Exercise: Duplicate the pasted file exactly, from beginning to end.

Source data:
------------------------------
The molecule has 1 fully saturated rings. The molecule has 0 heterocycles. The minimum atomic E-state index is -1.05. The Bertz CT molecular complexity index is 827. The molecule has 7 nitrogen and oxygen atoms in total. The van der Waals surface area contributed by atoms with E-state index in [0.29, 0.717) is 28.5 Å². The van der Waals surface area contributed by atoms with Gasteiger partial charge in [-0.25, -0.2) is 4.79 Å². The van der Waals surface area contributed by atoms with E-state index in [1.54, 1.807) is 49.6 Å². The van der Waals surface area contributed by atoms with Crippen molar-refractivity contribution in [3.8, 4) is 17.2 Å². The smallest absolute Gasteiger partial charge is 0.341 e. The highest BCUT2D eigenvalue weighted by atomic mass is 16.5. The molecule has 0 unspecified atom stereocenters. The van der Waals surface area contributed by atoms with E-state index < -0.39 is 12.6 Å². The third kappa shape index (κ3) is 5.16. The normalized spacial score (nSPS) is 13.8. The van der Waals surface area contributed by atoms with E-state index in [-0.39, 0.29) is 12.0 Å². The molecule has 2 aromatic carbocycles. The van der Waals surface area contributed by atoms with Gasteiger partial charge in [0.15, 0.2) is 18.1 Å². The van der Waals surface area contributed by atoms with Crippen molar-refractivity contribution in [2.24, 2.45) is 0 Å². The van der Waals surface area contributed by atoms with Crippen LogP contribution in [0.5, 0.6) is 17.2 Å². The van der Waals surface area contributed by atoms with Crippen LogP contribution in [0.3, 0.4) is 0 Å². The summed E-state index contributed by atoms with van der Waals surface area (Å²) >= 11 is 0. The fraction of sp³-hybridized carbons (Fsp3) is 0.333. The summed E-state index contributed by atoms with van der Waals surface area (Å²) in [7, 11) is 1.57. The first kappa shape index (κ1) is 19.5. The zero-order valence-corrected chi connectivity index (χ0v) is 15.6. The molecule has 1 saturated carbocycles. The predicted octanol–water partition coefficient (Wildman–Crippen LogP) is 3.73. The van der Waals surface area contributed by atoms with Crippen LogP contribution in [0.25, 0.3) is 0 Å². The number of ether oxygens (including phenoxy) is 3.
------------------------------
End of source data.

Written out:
The molecule has 1 fully saturated rings. The molecule has 0 heterocycles. The minimum atomic E-state index is -1.05. The Bertz CT molecular complexity index is 827. The molecule has 7 nitrogen and oxygen atoms in total. The van der Waals surface area contributed by atoms with E-state index in [0.29, 0.717) is 28.5 Å². The van der Waals surface area contributed by atoms with Gasteiger partial charge in [-0.25, -0.2) is 4.79 Å². The van der Waals surface area contributed by atoms with E-state index in [1.54, 1.807) is 49.6 Å². The van der Waals surface area contributed by atoms with Crippen molar-refractivity contribution in [3.8, 4) is 17.2 Å². The smallest absolute Gasteiger partial charge is 0.341 e. The highest BCUT2D eigenvalue weighted by atomic mass is 16.5. The molecule has 0 unspecified atom stereocenters. The van der Waals surface area contributed by atoms with E-state index < -0.39 is 12.6 Å². The third kappa shape index (κ3) is 5.16. The normalized spacial score (nSPS) is 13.8. The van der Waals surface area contributed by atoms with E-state index in [-0.39, 0.29) is 12.0 Å². The molecule has 2 aromatic carbocycles. The van der Waals surface area contributed by atoms with Gasteiger partial charge in [0.15, 0.2) is 18.1 Å². The van der Waals surface area contributed by atoms with Crippen molar-refractivity contribution in [2.24, 2.45) is 0 Å². The van der Waals surface area contributed by atoms with Crippen LogP contribution in [0.5, 0.6) is 17.2 Å². The van der Waals surface area contributed by atoms with Crippen LogP contribution in [0.3, 0.4) is 0 Å². The summed E-state index contributed by atoms with van der Waals surface area (Å²) >= 11 is 0. The fraction of sp³-hybridized carbons (Fsp3) is 0.333. The summed E-state index contributed by atoms with van der Waals surface area (Å²) in [7, 11) is 1.57. The first kappa shape index (κ1) is 19.5. The zero-order valence-corrected chi connectivity index (χ0v) is 15.6. The molecule has 1 saturated carbocycles. The predicted octanol–water partition coefficient (Wildman–Crippen LogP) is 3.73. The van der Waals surface area contributed by atoms with Crippen LogP contribution in [0.25, 0.3) is 0 Å². The number of ether oxygens (including phenoxy) is 3.